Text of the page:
Home Depot Not Maintaining Park As Promised

(from NYC Department of City Planning)

The construction of new parkland in conjunction with private development is often promoted by the current generation of government and business leaders as an attractive alternative to traditional park construction. In cash-strapped times these, so-called financially self-sustaining, projects are perceived by many as an attractive arrangement between the developer and taxpayer. A developer gets use of  land for little or no money and taxpayers get new parkland that’s maintained by the developer

That’s exactly the kind of deal that was struck between Home Depot and the Parks Department when the corporation was looking to develop on land abutting the newly created Calvert Vaux Park.

Calvert Vaux Park (formerly known as Dreier-Offerman Park) is  located just south of Cropsey Avenue between Bay 44th and Bay 49th streets. It’s named after the co-designer of both Central and Prospect Parks.

When Home Depot sought approval from various agencies, particularly Community Board 13, in order to build a store at 2970 Cropsey Avenue, they submitted a plan that included waterfront access through the construction of two paths. According to the plan, Home Depot would then maintain the land containing these paths for public use.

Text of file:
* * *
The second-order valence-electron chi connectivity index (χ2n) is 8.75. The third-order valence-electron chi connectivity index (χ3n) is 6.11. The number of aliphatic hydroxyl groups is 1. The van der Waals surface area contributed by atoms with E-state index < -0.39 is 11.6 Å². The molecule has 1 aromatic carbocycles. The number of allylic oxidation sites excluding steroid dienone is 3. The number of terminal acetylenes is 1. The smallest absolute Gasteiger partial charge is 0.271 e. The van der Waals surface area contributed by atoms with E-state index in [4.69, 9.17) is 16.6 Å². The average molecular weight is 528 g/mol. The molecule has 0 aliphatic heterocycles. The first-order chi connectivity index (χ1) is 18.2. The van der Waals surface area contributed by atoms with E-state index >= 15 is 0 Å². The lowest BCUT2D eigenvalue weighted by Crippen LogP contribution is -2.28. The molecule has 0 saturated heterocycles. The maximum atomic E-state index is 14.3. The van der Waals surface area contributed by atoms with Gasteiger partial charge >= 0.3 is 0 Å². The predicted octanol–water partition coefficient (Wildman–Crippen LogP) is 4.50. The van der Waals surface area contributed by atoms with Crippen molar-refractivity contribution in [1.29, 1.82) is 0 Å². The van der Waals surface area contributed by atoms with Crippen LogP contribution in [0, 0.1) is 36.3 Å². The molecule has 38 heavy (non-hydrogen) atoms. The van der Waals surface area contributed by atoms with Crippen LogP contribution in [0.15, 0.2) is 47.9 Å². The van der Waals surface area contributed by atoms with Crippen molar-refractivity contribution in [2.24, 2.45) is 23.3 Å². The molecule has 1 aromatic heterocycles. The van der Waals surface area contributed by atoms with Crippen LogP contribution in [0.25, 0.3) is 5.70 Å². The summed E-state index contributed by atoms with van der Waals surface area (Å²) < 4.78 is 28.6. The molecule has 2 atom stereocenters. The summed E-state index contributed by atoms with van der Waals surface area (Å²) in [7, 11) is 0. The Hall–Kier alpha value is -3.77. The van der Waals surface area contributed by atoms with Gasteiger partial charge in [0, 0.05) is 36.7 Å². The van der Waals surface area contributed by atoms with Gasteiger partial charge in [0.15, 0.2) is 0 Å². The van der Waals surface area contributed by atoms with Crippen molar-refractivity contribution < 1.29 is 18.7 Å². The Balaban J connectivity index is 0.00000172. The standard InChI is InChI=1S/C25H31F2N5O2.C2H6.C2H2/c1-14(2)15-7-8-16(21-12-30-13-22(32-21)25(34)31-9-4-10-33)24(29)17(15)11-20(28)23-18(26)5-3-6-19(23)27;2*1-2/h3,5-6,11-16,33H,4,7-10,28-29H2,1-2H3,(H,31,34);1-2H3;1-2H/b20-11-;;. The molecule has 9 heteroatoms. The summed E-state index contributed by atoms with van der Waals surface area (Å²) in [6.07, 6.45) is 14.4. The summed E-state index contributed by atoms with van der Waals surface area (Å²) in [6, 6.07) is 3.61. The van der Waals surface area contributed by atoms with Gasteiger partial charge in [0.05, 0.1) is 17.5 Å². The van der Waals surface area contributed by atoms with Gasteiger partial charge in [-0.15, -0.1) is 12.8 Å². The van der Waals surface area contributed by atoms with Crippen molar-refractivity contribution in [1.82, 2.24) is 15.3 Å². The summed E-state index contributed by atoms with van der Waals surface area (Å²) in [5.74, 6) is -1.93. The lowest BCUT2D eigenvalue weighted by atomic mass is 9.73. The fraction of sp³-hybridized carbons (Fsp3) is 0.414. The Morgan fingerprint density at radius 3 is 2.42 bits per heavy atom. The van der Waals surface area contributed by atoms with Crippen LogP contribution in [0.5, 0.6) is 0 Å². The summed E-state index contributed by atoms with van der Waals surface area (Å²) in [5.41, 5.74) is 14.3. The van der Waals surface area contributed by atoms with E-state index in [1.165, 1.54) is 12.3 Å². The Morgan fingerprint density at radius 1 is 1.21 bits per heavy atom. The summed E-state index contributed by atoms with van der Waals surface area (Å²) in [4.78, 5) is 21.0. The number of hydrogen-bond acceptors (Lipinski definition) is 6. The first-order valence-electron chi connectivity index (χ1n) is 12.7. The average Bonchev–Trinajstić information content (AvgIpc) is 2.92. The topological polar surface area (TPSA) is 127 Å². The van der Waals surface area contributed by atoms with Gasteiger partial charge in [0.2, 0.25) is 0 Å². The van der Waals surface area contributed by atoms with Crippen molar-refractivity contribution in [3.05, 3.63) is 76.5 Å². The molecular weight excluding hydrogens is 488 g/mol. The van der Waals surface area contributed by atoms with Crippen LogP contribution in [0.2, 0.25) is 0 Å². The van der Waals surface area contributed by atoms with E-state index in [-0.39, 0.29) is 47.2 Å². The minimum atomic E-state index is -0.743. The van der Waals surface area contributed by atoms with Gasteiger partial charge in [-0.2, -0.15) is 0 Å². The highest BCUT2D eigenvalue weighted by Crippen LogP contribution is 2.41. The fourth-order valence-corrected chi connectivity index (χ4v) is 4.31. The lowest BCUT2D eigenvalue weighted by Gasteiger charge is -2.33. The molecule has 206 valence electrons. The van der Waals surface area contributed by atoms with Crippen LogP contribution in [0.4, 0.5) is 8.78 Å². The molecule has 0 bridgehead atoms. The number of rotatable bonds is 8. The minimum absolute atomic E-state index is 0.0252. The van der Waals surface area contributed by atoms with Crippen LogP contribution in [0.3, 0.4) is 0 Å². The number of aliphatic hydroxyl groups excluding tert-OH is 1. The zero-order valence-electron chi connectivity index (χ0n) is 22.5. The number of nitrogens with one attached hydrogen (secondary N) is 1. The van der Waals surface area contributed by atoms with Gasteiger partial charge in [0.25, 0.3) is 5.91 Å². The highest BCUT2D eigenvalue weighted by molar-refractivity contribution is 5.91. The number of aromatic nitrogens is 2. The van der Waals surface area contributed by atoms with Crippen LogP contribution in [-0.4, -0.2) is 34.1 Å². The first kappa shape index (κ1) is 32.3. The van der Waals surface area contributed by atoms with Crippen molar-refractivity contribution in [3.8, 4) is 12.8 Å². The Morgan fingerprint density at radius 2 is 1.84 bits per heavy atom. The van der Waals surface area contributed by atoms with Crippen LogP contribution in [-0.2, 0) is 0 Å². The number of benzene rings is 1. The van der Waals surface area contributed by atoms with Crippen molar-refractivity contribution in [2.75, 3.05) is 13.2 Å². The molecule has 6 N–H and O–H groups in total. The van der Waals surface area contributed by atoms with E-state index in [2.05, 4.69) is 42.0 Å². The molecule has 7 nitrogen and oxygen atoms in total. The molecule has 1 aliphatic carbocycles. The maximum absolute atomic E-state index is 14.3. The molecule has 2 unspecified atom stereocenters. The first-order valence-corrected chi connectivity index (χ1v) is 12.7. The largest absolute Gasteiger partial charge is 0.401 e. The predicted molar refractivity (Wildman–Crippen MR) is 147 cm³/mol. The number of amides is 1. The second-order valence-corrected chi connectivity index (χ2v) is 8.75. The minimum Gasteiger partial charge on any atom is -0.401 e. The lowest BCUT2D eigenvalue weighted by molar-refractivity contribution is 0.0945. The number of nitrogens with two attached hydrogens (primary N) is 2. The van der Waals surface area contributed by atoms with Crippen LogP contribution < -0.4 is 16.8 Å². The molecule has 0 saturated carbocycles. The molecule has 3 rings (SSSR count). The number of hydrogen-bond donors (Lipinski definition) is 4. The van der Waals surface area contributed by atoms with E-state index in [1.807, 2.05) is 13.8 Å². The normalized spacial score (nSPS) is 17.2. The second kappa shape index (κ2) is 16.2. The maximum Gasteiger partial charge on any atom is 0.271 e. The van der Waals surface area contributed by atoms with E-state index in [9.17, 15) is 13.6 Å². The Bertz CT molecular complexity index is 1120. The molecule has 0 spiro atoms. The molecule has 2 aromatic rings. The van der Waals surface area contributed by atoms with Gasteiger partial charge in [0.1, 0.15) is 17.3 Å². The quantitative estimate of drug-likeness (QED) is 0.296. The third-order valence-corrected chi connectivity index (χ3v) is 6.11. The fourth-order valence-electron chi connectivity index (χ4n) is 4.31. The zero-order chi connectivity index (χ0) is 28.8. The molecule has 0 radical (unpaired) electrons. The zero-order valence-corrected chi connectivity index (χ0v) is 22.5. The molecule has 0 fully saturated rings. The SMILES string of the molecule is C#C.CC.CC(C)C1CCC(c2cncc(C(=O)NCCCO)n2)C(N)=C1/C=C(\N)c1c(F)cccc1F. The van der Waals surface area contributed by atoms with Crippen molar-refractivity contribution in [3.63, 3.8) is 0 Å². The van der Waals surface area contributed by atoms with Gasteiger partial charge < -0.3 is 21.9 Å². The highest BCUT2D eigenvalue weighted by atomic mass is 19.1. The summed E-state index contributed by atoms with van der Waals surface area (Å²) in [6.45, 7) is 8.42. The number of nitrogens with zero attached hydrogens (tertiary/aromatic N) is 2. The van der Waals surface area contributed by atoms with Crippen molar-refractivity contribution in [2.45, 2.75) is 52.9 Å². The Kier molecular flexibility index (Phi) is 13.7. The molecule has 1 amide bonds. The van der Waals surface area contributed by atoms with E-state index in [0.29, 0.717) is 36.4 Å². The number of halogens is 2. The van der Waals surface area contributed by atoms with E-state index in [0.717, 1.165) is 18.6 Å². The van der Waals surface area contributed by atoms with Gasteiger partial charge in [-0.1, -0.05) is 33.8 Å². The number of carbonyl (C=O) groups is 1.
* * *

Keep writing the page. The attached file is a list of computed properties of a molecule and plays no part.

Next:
In reality, after the construction phase of the project was completed, these paths were neither maintained nor available for the public’s use during normal park hours. Despite an understanding that these paths would be open during the hours in  which Calvert Vaux Park was open, this area remains surrounded by a fence and often  closed to park goers.

City documents admit Home Depot pathways are often closed to the public
The fact that someone feels comfortable enough to store their water craft here highlights the limited access the public has of this area.

The Department of City Planning report on improving Vaux Park points out that the Home Depot path is “inadequately designed” and “could be improved and widened.”

The non-binding promises a large corporation makes when looking to open a store and the actual outcome are often two very different things. The lessons CB 13 and area residents can learn from this project could likewise be useful in making future decisions concerning area development.

Proponents of a future BJ’s Wholesale Club at 1752 Shore Parkway are currently using the possibility of  building and maintaining parkland for the public’s use as an attractive part of their plan. What are the chances of something like this happening to the BJ’s project? Both decision-makers and the public should heed the lessons of Vaux Park and keep in mind the possibility of a similar outcome.

This situation was brought to Bensonhurst Bean’s attention by readers  Lisanne Anderson and nolastname. Lisanne and nolastname provided  official documents, as well as photos of the site showing the Home Depot pathway and waterfront area is  both not maintained and often inaccessible.

Thanks, Lisanne and nolastname! Your time and effort; including photographs, notes and expertise are what made this story possible.

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